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Fact Check-COVID-19 vaccines using mRNA do not send the immune system into ‘perpetual overdrive’ by instructing cells to create the spike protein over and over again

A meme shared on social media that suggests mRNA vaccines trick the body into creating virus proteins “nonstop forever and ever” contains false information. It shows a lack of understanding of how these vaccines work.

The claim was included in a Facebook post shared on March 8 among a group that describes its members as “freedom fighters” who want to “stop the new normal”. The post reads: “What happens when your body’s own cells are programmed to keep making the protein of an invader, nonstop, forever and ever, with no programmed end date?

“What happens when your immune system is in perpetual overdrive, tricked into believing there’s a pathogen that just never goes away?” (here)

The post itself does not specifically mention mRNA; however, it describes the main part of the process these vaccines undertake, ie: instructing a cell to create a protein (here). Comments written in response also demonstrate that other Facebook users understand the post is referring to mRNA vaccines, such as those developed by Pfizer/BioNTech and Moderna.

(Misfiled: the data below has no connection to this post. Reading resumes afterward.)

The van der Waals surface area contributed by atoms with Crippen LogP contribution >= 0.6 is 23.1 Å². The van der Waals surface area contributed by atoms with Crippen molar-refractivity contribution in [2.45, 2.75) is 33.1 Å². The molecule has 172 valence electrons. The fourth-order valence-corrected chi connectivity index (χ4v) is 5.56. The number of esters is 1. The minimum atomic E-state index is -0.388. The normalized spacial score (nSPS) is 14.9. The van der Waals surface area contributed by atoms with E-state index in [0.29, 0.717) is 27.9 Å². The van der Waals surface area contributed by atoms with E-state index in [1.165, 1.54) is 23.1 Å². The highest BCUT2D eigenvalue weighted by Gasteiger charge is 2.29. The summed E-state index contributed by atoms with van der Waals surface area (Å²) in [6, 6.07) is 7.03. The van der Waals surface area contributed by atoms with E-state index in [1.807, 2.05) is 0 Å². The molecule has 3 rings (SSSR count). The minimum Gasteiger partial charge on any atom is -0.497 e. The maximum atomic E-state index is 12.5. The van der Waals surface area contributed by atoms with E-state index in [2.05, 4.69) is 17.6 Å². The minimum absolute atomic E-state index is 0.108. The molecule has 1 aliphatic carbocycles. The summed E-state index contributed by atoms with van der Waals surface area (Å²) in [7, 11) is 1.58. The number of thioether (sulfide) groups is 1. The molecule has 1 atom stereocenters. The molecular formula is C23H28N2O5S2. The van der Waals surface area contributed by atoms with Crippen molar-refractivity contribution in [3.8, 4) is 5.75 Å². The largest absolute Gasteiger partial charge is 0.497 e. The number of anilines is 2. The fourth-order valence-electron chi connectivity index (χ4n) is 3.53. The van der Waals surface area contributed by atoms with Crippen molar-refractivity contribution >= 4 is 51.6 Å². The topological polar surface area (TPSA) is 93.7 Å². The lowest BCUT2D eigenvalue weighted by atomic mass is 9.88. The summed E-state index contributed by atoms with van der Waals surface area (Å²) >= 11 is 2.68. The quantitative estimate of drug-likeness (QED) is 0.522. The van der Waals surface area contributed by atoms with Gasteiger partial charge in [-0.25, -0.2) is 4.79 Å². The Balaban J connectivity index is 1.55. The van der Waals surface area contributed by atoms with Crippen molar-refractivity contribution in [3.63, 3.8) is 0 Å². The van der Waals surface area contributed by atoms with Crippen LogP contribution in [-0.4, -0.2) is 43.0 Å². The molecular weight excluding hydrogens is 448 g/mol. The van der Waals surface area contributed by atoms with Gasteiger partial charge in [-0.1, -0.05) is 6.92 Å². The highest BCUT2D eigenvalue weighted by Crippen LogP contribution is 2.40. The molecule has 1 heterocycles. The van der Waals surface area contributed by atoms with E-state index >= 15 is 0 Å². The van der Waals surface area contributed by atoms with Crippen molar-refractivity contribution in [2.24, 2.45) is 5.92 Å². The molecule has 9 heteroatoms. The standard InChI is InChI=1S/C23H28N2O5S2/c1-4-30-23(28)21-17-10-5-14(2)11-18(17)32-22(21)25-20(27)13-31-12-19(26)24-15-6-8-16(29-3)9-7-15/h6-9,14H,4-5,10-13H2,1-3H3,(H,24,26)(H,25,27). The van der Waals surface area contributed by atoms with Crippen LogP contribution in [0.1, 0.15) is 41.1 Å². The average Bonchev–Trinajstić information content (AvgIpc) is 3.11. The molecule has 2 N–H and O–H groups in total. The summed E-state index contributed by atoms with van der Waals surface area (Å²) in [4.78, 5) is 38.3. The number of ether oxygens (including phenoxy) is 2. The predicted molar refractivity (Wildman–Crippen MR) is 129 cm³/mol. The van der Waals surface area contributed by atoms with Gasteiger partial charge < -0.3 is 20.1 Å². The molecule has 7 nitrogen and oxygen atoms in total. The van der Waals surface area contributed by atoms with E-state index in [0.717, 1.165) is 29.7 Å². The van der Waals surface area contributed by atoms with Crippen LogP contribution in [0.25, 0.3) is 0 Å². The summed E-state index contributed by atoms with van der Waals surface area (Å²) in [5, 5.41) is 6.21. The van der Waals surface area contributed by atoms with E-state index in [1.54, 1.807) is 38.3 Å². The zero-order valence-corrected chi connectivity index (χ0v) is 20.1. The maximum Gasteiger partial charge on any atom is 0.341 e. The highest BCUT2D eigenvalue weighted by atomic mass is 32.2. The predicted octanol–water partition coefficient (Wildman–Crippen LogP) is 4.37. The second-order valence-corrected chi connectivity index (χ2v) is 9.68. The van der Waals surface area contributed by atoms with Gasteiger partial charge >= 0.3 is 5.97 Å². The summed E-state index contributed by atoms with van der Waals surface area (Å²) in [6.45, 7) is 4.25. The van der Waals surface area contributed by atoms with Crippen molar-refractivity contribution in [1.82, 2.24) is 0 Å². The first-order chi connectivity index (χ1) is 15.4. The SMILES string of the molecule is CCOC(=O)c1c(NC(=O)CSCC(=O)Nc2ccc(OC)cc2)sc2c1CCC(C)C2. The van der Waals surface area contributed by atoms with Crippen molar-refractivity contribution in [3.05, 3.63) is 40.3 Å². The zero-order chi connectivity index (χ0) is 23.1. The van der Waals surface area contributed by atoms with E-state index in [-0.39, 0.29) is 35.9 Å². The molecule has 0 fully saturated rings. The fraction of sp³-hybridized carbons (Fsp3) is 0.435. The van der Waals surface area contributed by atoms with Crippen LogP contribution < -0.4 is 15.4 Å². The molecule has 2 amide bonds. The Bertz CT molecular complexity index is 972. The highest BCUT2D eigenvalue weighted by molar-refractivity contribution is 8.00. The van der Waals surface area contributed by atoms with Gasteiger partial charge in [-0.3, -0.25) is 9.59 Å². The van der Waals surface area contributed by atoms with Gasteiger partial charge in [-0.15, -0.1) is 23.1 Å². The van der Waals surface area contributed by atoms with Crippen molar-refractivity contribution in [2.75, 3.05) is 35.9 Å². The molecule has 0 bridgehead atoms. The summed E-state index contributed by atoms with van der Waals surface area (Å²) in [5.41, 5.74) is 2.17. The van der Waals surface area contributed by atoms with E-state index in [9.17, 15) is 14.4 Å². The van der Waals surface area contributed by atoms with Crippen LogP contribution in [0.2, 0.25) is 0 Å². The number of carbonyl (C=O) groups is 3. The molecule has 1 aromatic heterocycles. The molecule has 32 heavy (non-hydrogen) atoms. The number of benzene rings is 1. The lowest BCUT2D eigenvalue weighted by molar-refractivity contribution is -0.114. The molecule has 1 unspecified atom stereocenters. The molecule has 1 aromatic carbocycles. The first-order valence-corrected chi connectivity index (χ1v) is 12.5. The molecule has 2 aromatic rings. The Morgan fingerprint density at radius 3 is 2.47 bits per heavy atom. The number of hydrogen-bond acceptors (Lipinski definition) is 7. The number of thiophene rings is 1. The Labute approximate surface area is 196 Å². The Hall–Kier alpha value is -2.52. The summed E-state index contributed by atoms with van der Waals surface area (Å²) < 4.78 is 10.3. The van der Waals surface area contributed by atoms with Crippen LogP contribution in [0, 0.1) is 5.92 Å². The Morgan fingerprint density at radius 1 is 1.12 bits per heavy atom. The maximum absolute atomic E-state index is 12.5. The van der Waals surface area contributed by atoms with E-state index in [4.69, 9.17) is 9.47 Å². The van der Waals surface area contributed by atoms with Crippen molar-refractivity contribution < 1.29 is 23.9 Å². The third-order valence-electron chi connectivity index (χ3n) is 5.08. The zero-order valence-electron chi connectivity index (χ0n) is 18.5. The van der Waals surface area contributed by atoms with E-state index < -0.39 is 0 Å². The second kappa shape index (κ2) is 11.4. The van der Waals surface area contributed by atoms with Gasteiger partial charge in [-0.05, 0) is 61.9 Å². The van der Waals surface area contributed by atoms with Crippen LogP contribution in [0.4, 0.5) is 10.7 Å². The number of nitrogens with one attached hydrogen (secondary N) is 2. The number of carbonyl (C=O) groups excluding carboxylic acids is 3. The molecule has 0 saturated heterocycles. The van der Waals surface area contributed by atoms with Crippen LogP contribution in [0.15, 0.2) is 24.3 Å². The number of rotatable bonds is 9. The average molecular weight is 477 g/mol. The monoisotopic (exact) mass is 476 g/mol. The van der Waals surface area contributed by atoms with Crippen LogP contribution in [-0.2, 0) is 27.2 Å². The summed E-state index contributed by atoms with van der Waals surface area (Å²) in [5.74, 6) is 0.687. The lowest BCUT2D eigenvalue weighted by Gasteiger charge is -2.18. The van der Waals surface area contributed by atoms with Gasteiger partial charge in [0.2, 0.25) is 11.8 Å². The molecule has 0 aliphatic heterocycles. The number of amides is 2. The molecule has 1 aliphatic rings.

While it is true to say these vaccines prompt cells in the body to create the spike protein that surrounds COVID-19, it is not true to say this is a process that happens repeatedly, pushing the immune system into “perpetual overdrive”.

The mRNA that instructs cells to create the spike protein is broken down by the cell shortly after the protein is synthesised (here). The protein itself, meanwhile, is broken down when it leaves the cell and is met by the immune response (here, here). As explained by Pfizer, this approach trains the immune system to recognise and respond appropriately should it encounter the virus in the future (here).

VERDICT

False. COVID vaccines using mRNA do not programme cells to repeatedly produce spike proteins. The mRNA instructs cells to make the protein and is broken down by the body shortly thereafter.

This article was produced by the Reuters Fact Check team. Read more about our work to fact-check social media posts here . 

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